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Heartland Identity Theft Information: Gonzalez Gets 17-25 Year

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Albert Gonzalez, the Miami hacker who creeped into the systems of Heartland Payment Systems, TJ Maxx and 7-Eleven plead guilty last week to the cyber crimes that stole over 130 million debit and credit card records. He previously plead guilty in September in a separate case where he stole 40 million credit and debit card information. In the latest case he could now serve no less than 17, but no more than 25 years for the theft of payment card details from the compromised systems. Not too tough a sentence for someone who stole from over 170 million of us!

Gonzalez’s attorney claimed a mix of Internet Addiction, Asperger’s Syndrome and alcohol abuse for this identity information theft. Although, when he plead guilty in September, Gonzalez admitted he led an international ring that stole credit and debit card records from U.S. retailers including Naperville-based OfficeMax Inc. and BJ’s Wholesale Club Inc. The question still remains if those that worked with him will even be found, let alone prosecuted. The light punishment doesn’t seem to fit the extensive ring of information theft and identity crimes that Gonzales committed.

Cases like these make me wonder what it would take for a white-collar criminal to get a life sentence for such a crime?

John Sileo became America’s leading Identity Theft Speaker & Expert after he lost his business and more than $300,000 to identity theft and data breach. His clients include the Department of Defense, Pfizer and the FDIC.  To learn more about having him speak at your next meeting or conference, contact him by email or on 800.258.8076.

Operation Get Rich or Die Tryin' Still Lives

albert-gonzalez

Albert "Segvec" Gonzalez

Operation Get Rich or Die Tryin is the name that Albert Gonzalez gave to his scheme of stealing more than 130 million credit and debit card numbers from you and me. Today, Gonzalez, along with two unnamed Russian conspirators, was indicted in the state of New Jersey. Gonzalez, known by his alias of Segvec, was part of a cyber-crime ring that hacked into the computer systems of at least five major companies, including Heartland Payment Systems, 7-Eleven, TJMAXX, Hannaford Bros. Super Markets and Dave & Busters.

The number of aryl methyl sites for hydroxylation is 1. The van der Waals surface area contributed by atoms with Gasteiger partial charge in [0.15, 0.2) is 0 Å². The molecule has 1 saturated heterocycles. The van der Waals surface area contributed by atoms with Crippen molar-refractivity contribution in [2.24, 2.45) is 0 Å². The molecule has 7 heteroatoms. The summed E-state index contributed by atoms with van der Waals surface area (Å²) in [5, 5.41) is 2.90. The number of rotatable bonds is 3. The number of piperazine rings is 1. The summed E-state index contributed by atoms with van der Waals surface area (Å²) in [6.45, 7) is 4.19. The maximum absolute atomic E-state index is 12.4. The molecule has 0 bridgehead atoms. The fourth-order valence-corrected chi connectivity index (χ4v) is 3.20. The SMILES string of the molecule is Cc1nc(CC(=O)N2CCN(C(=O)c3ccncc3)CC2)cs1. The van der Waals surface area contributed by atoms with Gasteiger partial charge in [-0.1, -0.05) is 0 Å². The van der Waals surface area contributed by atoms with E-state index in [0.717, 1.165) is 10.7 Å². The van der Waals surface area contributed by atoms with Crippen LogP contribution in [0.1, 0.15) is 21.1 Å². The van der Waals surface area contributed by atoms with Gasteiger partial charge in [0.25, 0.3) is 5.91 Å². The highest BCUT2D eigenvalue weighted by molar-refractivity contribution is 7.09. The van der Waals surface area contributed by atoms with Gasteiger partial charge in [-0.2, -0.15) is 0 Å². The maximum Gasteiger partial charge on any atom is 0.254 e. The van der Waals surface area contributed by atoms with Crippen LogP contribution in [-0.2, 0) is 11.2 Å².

This is likely the largest case of identity theft ever prosecuted, comprising more that 130 million card numbers

Tactics: Gonzalez and his conspirators reviewed Fortune 500 Companies, performed reconnaissance on their retail stores, determined weaknesses in their payment systems and then utilized malware (malicious software) to intercept credit card numbers, expiration dates and names as they were transmitted from company to company

The crimes occurred between 2006-2008

In the strangest twist, it turns out that Albert Gonzalez was an informant for the Secret Service… on a card theft case. He took part in an undercover operation dubbed “Operation Firewall” that netted the arrest of 28 criminals (excluding himself) in 2004. After the operation was completed, Gonzalez took on the nick (nickname) of Segvec, moved to Miami, and took up his criminal ways once again.

Lesson #1: IDENTITY THEFT IS TOO EASY and too profitable to give up. Lesson #2: The Secret Service just got socially engineered! They allowed an enemy inside the gates and gave him intimate knowledge of an operation that taught him how to up the stakes and go undetected for years.

His Russian counterparts will likely never be caught or prosecuted, and will make use of everything they have learned from the latest indictments. Somewhere in the case, there is a weakness they will exploit. Operation Get Rich or Die Tryin isn’t exactly dead.

John Sileo became America’s leading Identity Theft Speaker & Expert after he lost his business and more than $300,000 to identity theft and data breach. His clients include the Department of Defense, Pfizer and the FDIC. To further bulletproof yourself and your business, learn more about John Sileo.